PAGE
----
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Worrying about the ‘Seven Ugly Dwarves’

Jun 07, 20044 mins
Enterprise ApplicationsMessaging AppsViruses

Inside the seven categories of dumb things people write in business e-mail: freaked out, angry, conspiratorial, confessional, friendly advice, personal and confused.

A couple of weeks ago I wrote about my worries, and my last worry was what malware might be lurking in our e-mail archives.

To recap: When I recently tested a new e-mail indexing tool, it opened messages and their attachments that I had filed away unopened or deleted but not purged. In the process, the indexer turned up a treasure trove of viruses and worms that for one reason or another my anti-virus system had not caught.

This led me to worry about the scale of this problem in the business world – these stock piles not only act as a pool of latent infection that periodically will be disturbed, cause problems and cost money, but their existence means that malware never will be eradicated completely. A big worry indeed. Well, I just heard of a bigger liability that lurks in your messaging systems: old message content.

I chaired a couple of sessions last week at the Inbox conference in San Jose, and one of the other sessions I attended was titled “The Email Comedy Club: Membership Details.” The speakers were Joan Feldman, president of Computer Forensics, and Elizabeth Charnock, CEO of Cataphora.

These companies specialize in electronic discovery – the art and science of analyzing corporate data and e-mail for legal cases. What struck me first was the scale of the work they get involved in, compiling and processing terabytes of data and building up a picture of what was said, by whom, how it was said, what was not said and when these events happened.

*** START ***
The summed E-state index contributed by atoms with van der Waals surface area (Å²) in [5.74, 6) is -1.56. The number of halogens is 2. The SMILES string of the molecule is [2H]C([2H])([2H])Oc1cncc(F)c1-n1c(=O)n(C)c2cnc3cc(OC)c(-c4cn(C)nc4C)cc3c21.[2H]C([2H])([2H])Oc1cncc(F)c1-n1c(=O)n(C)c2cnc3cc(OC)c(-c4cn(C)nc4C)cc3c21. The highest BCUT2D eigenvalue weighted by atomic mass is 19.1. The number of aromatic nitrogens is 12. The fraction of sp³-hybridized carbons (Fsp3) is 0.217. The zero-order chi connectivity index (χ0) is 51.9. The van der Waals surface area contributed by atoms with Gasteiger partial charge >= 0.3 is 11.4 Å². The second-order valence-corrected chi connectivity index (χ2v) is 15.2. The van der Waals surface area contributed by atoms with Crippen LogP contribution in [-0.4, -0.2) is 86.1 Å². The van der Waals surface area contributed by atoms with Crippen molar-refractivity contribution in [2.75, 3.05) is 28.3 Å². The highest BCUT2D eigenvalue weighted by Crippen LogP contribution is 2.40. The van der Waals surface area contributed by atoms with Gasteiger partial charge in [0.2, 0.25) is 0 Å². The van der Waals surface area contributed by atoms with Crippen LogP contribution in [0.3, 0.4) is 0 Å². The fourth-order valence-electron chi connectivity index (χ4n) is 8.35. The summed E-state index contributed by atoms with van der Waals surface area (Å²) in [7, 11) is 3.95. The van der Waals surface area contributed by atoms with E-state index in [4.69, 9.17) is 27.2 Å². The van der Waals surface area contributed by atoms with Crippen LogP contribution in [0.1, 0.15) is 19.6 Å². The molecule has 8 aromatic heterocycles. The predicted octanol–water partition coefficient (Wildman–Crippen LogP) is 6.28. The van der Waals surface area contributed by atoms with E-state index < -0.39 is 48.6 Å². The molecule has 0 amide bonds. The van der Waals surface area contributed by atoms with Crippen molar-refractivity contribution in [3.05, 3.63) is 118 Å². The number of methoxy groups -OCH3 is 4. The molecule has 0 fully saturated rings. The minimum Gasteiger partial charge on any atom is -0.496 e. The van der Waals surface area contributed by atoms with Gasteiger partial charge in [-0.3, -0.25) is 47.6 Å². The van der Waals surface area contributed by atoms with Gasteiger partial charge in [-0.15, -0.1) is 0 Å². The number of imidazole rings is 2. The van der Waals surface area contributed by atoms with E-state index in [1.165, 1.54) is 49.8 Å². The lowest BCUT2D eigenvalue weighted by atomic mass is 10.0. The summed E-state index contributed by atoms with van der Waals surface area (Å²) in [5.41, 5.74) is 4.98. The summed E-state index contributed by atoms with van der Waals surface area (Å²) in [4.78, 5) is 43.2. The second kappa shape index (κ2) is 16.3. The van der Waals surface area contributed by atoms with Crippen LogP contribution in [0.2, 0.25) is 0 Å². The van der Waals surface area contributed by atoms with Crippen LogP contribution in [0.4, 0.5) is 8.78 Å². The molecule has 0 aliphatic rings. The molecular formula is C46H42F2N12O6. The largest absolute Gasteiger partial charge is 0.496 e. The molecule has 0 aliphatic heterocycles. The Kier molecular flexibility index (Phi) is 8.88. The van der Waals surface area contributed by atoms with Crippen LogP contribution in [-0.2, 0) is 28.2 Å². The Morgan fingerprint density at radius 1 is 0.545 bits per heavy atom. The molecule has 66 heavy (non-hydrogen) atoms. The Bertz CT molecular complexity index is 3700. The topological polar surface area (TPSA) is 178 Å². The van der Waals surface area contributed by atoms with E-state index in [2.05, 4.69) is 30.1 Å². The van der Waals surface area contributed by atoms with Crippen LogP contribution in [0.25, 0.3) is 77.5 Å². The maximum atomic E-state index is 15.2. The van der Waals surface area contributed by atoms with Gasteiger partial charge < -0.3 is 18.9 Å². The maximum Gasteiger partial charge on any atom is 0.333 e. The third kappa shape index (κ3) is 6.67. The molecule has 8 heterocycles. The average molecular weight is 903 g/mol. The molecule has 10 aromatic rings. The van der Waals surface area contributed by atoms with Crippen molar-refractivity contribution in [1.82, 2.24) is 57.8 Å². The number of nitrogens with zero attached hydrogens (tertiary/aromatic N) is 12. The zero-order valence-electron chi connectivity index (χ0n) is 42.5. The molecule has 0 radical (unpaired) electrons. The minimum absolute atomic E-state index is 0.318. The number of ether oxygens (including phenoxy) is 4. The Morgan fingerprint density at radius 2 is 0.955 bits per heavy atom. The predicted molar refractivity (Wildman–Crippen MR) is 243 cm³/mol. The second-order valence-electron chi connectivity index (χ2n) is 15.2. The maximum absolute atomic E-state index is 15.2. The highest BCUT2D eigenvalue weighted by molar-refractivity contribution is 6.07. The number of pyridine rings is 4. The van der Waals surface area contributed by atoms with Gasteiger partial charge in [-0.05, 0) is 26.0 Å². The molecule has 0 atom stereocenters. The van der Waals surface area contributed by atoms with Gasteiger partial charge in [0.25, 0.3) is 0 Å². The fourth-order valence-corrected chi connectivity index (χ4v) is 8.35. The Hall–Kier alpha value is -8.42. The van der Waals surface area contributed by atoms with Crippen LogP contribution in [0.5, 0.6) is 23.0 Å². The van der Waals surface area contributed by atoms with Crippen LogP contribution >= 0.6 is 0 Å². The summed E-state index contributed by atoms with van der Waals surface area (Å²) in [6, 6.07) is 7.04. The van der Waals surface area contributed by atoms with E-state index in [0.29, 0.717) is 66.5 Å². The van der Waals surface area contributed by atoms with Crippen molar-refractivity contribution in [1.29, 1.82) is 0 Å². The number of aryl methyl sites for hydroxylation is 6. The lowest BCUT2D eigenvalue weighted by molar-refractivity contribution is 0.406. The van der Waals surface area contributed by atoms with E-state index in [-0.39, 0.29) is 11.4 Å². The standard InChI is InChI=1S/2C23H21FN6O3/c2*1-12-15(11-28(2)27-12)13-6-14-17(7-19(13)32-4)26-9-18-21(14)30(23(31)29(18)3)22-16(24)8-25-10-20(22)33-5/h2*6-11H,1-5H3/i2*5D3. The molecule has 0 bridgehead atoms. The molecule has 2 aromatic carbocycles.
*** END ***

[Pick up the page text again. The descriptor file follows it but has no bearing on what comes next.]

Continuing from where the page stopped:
But wow! The dumb things people put in e-mail. Charnock groups the dumb messages into categories, what she calls the “The Seven Ugly Dwarves”: freaked out, angry, conspiratorial, confessional, friendly advice, personal and confused.

A few of Charnock’s examples are worth citing, such as this freaked out message: “It is all hopeless. It can’t be done. We have to let the client know we can’t deliver on this contract. There are too many risks of defects.” Charnock points out that this could be a tired, frustrated employee letting off steam, or it might be a whistle-blower indicating a real problem.

Or how about implied conspiratorial exchanges: 10:23 a.m., Joe to Jane: “The stock will be going up by at least 20% tomorrow. Don’t tell anyone.” Followed by 10:39 a.m., Jane to Jill: “Meet me in the cafeteria in 10 minutes.”

Friendly advice can be revealing: “If the auditors find real problems, there could even be a criminal issue. This is very serious stuff. You really need to look into this yourself.” As Charnock pointed out, this helpful friend just removed the excuse of ignorance.

Then there are the personal messages: “I had the most amazing LSD trip last night. It changed my life. I want to tell you all about it.” Charnock says that this was the beginning of a real sequence of messages that, as you might imagine, would not be the sort of thing you’d want floating around your messaging archives waiting to become part of a discovery process.

The thing that Charnock and Feldman vigorously promoted was the need for corporate policies on acceptable e-mail use and e-mail retention. In a subsequent discussion it became apparent that the majority of companies they deal with either fail to create such policies or, if they do, fail to make them work.

An acceptable-use policy is crucial because people simply don’t write carefully. As Charnock pointed out, e-mail is a significant risk as it is intimate, diary-like, often dashed off quickly, informal, heavily context-dependent stream of consciousness and has become a de facto means of business communication. It is also self-propagating, and there’s a false presumption of safety in volume.

Next week we’ll discuss corporate e-mail AUPs and retention policies. In the meantime, how have you addressed these issues? ‘Fess up to


Mark Gibbs is an author, journalist, and man of mystery. His writing for Network World is widely considered to be vastly underpaid. For more than 30 years, Gibbs has consulted, lectured, and authored numerous articles and books about networking, information technology, and the social and political issues surrounding them. His complete bio can be found at

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